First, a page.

Shopping in some cities can cost you big — in sales tax, that is. In some places, you’ll pay as much as an extra 10 percent at the register due to combined state, county and local sales taxes.

Expect sales tax rates to increase: Collecting this tax means big bucks, and it’s sometimes the fastest way to balance ailing state and local government budgets. According to a U.S. Government Accountability Office report, sales taxes generated about $450 billion in 2008 — more than property taxes ($411 billion) and personal income taxes ($310 billion).

Highest sales tax rates

It’s helpful to know the locations of the highest tax sales rates in the country, particularly if you want to move or you’re planning a vacation.

A recent report issued by the Tax Foundation, a nonpartisan educational organization, ranked U.S. cities with populations of more than 200,000 by tax rates. These cities rank highest when accounting for state, county and city sales tax rates combined:

  • Tied for first place are two cities in Alabama: Birmingham and Montgomery. Be prepared to dish out not only 4 percent in state sales tax, but also an additional 3.5 percent to 4 percent in city sales tax, and another 2 percent to 2.5 percent in county tax, for a whopping estimated 10 percent total.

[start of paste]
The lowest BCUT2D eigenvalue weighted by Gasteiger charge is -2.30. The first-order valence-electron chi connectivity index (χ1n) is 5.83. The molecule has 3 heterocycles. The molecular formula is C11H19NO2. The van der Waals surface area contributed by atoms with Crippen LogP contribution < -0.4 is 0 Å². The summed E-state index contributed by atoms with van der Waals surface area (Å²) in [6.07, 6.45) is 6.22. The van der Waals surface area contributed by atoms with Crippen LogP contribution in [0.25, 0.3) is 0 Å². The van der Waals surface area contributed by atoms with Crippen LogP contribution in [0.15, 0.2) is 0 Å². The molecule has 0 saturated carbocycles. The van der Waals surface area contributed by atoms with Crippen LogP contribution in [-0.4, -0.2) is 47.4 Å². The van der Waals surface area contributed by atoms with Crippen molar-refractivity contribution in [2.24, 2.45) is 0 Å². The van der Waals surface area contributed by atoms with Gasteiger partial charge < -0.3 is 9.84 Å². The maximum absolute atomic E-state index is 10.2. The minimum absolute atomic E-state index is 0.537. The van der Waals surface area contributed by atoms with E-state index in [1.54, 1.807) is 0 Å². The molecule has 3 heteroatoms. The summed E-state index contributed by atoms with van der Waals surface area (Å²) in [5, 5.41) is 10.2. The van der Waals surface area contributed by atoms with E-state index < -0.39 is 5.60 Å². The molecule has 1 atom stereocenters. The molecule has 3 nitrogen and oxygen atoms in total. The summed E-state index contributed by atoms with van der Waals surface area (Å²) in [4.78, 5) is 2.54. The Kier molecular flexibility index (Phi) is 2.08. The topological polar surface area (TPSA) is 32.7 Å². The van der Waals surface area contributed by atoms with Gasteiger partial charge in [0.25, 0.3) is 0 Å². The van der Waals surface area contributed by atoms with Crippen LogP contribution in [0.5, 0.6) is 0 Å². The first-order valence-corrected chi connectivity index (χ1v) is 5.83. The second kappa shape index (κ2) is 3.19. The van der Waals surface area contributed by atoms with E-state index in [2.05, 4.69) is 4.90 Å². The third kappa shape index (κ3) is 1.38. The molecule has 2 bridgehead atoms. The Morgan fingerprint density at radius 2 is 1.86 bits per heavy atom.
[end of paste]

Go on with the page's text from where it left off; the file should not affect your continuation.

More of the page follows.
• The next four top cities are in California: Long Beach, Los Angeles, Oakland and Fremont. The state sales tax levied in California is a flat 7.25 percent; but with various permutations of county and city taxes, all four cities have a total of 9.75 percent sales tax.

Other cities with combined state, county and city tax rates of more than 9 percent include:

  • Chicago.
  • Glendale, Ariz.
  • Seattle.
  • San Francisco.
  • St. Louis.
  • Phoenix.
  • Memphis, Tenn.
  • Nashville, Tenn.
  • San Jose, Calif.
  • Tuscon, Ariz.
  • Mesa, Ariz.
  • Scottsdale, Ariz.

Check sales tax rates in your state.